Having a dog with a sensitive stomach is a mess (literally and figuratively). There’s frequent vomiting, loose stools, days of inappetence, and a generally miserable dog. If your vet has given you the all clear in regards to your dog’s health and these symptoms have been narrowed down to a sensitive stomach, the first step to take is finding a dog food that’s suitable for your dog’s tummy.
Signs of a Sensitive Stomach
How do you know if your dog has a sensitive stomach? First, your vet should do a thorough exam and full blood work to ensure there isn’t a more serious underlying health issue. If there isn’t, then it’s safe to assume your dog’s stomach is simply fussy.
Symptoms of a sensitive stomach include:
- vomiting after eating or at random times throughout the day
- frequent/recurring diarrhea or loose stool
- frequent bouts of not wanting to eat
- poor coat and skin quality
- abdominal pain
When your dog gets this diagnosis, the only thing you can do is to find a dog food that doesn’t upset their obviously sensitive digestive system.
Common Triggers of a Sensitive Stomach
Most people think grain is the biggest trigger in regards to sensitive stomachs, but this isn’t always true. Grain is certainly a common sensitivity, but it isn’t quite as common as people might think.
Common triggers include:
- chicken (the leading food allergy in dogs, actually!)
It can be hard to pinpoint what’s upsetting your dog’s stomach, making it hard to decide what kind of food to choose. A limited ingredient diet is your best bet. A truly limited ingredient food has less than 10 ingredients, although most limited ingredient diets now have five or fewer food ingredients. Since chicken is such a common sensitivity, it’s recommended that all dogs with sensitive stomachs should avoid chicken-based diets. There are plenty of protein choices available that aren’t poultry, including lamb, kangaroo, fish, and even boar. The world is your oyster!
The Best Foods for Sensitive Stomachs
Nutram Ideal Sensitive Skin, Coat and Stomach
Many dog food brands are guilty of saying their food only contains lamb or some sort of fish as the protein source, but when you read the label, you see that chicken meal is often tucked somewhere in the ingredients. If your dog is truly sensitive to chicken, this is going to be a disaster on their stomach even if chicken isn’t the first ingredient. The first ingredient in this particular brand of food is lamb, a protein source that is fairly gentle on troubled tummies. Brown rice is the second ingredient, and it’s a carbohydrate that’s pretty easy to digest. Other ingredients include flaxseed, barley, whole eggs, and salmon oil.
Nature’s Variety Instinct Limited Ingredient Diet
Unlike the typical limited ingredient diets where it’s made with fish, this food offers a rabbit version, but you can also choose turkey, duck, or lamb and peas. Rabbit is considered a low-sensitivity protein, so it’s worth a shot if other proteins aren’t cutting it. This is a truly limited ingredient diet because aside from the protein source, there are only three other food ingredients: peas, tapioca (a carbohydrate), and canola oil (fatty acids). This is an excellent diet choice for dogs whose stomachs get upset whenever you look at them sideways.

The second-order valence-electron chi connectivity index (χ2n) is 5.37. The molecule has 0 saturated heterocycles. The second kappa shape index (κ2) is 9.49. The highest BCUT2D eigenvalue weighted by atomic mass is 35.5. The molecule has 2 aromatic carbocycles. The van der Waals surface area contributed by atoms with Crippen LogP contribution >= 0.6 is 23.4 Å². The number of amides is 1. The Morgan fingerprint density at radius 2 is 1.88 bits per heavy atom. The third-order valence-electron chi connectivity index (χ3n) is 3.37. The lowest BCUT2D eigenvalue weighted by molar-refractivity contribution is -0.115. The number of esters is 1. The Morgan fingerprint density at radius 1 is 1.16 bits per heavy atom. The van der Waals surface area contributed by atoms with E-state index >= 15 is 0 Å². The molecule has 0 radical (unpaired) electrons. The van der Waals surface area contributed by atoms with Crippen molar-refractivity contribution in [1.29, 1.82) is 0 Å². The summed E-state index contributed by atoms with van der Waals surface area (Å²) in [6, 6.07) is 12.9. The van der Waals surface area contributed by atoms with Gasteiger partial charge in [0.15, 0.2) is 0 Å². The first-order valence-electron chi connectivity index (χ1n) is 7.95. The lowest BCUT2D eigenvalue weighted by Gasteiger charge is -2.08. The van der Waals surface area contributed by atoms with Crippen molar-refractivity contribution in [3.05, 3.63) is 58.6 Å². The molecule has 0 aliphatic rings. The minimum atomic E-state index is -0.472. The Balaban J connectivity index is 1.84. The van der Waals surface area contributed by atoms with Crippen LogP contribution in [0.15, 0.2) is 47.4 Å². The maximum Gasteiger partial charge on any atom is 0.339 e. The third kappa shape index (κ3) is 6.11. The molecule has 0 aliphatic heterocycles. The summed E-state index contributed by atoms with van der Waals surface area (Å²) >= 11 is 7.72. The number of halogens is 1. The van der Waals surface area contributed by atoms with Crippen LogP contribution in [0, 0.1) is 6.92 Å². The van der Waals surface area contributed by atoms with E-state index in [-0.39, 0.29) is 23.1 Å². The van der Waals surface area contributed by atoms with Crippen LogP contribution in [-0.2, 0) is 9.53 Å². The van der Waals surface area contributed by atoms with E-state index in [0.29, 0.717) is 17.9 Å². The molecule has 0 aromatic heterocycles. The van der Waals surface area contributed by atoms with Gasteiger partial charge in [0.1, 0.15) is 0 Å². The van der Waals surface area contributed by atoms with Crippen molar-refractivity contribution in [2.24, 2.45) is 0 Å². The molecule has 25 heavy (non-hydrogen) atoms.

Wellness Simple Limited Ingredient
If your dog’s sensitivity lies in grains, then a simple grain-free food is typically sufficient in keeping their digestive troubles at bay. This recipe skips the chicken and opts for turkey. Some dogs who are intolerant of chicken are also intolerant of the closely related turkey and duck, so this might not be a good protein choice if there’s any history of chicken sensitivity. Potatoes are the main carbohydrate source because they’re simple carbohydrates (i.e. easy to digest). The other ingredients include peas, tomato pomace, flaxseed, and canola oil. Dogs that are definitely intolerant of grains with no known protein sensitivity will most likely do really well on this food.
A Word About Homemade Diets
Dogs with picky digestive systems seem like they’d benefit from a controlled, homemade diet, but this is a poor way to provide nutrition. As a human, you are able to eat a variety of foods, but dogs with sensitive stomachs don’t have that luxury, so it’s really hard to balance their nutritional requirements. Dog food (even the brands that make your dog’s stomach erupt) are carefully balanced to provide dogs with adequate and well-rounded nutrition. This process took years of research and recalculations, and it’s pretty tough to recreate that at home. As tempting as it is to give your dog boiled hamburger and rice when he’s miserable, don’t make this a long-term option.
Unfortunately, finding the right food for your dog is a matter of trial and error. You could find the best food for them on the first try, or it could take weeks or even months of trying new foods before you strike gold. Avoiding common sensitivity triggers and choosing limited ingredient foods will help you find the right diet as quickly as possible.